Thursday, October 11, 2007

Final NFHS reports brings out stark reality of situation of India’s children and women

Final NFHS reports brings out stark reality of situation of India’s children and women. It was released today by the Ministry of Health and Family Welfare. This report offers a comprehensive picture of the health, nutrition and population in the country. The national report paints a mixed picture of India’s overall reproductive health status. On the one hand, women are having fewer children and infant mortality has dropped in the seven-year period since the last NFHS survey in 1998-99. On the other hand, anaemia and malnutrition are still widespread among children and adults. NFHS-3, the third in the NFHS series of surveys, provides information on population, health and nutrition in India and each of its 29 states. The survey is based on a sample of households that is representative at the national and state levels. It conducted interviews with around 200,000 women age 15-49 and men age 15-54 throughout India. NFHS-3 also tested more than 100,000 women and men for HIV and 215,000 adults and young children for anaemia. The data set on key indicators provides a trend that includes information on several new topics, such as HIV/AIDS-related attitudes and behaviour, male involvement in family welfare and attitudes about family life education for children in school.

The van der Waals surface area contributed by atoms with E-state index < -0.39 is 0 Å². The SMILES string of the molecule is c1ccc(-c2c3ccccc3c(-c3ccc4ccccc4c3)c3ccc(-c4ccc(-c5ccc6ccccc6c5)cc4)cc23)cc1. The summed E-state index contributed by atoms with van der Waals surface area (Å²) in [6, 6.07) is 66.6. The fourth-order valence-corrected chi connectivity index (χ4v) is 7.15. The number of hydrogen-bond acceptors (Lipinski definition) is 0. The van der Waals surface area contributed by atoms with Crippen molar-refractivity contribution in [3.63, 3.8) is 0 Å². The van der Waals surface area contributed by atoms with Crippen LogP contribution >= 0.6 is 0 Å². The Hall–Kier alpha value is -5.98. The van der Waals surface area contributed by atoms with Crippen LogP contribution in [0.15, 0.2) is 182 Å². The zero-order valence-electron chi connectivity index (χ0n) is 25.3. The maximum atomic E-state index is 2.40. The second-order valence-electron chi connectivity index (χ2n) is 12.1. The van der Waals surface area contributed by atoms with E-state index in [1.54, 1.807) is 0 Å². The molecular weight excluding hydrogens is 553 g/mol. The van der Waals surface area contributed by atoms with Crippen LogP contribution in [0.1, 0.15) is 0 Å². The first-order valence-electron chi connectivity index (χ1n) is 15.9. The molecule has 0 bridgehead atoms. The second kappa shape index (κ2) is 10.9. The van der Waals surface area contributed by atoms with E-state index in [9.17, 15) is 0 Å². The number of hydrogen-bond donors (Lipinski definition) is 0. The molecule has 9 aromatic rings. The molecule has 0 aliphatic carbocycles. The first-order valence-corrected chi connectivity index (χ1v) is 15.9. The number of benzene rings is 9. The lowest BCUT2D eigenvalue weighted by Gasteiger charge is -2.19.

Malnutrition Persists; Anaemia Widespread

Malnutrition continues to be a significant health problem for children and adults in India. While there have been some improvements in the nutritional status of young children in several states, nutritional deficiencies are still widespread. There has been the increase in wasting, or weight for height, among children under age 3 years. Around 23% of children were wasted. At the same time, there has been very marginal change in the percentage of children who are underweight (43% in NFHS-2 and 40% in NFHS-3).

NFHS-3 also found high prevalence of anaemia – 70% – in children age 6-59 months. Anaemia in India is primarily linked to poor nutrition.

Women and men suffer a dual burden of overnutrition and undernutrition. More than one third of women are too thin, while 13% are overweight or obese. In all, nearly half of married women are either underweight or overweight. One-third of men are too thin, and 9% are overweight or obese. The states with the largest percentage of overweight women and men are Punjab, Kerala, and Delhi, especially among the more educated.

Anaemia is also disturbingly common among adults. More than half of women in India (55%) are anaemic. Anaemia among pregnant women during that period has also increased. Even though men are much less likely than women to be anaemic, anaemia levels in men are at around 24%.

Diarrhoea continues to be a major health problem for many children. Although knowledge about Oral Rehydration Salts (ORS) for the treatment of diarrhoea is widespread among mothers, only 58% of children with diarrhoea were taken to a health facility, down from 65% seven years earlier.

Monday, October 08, 2007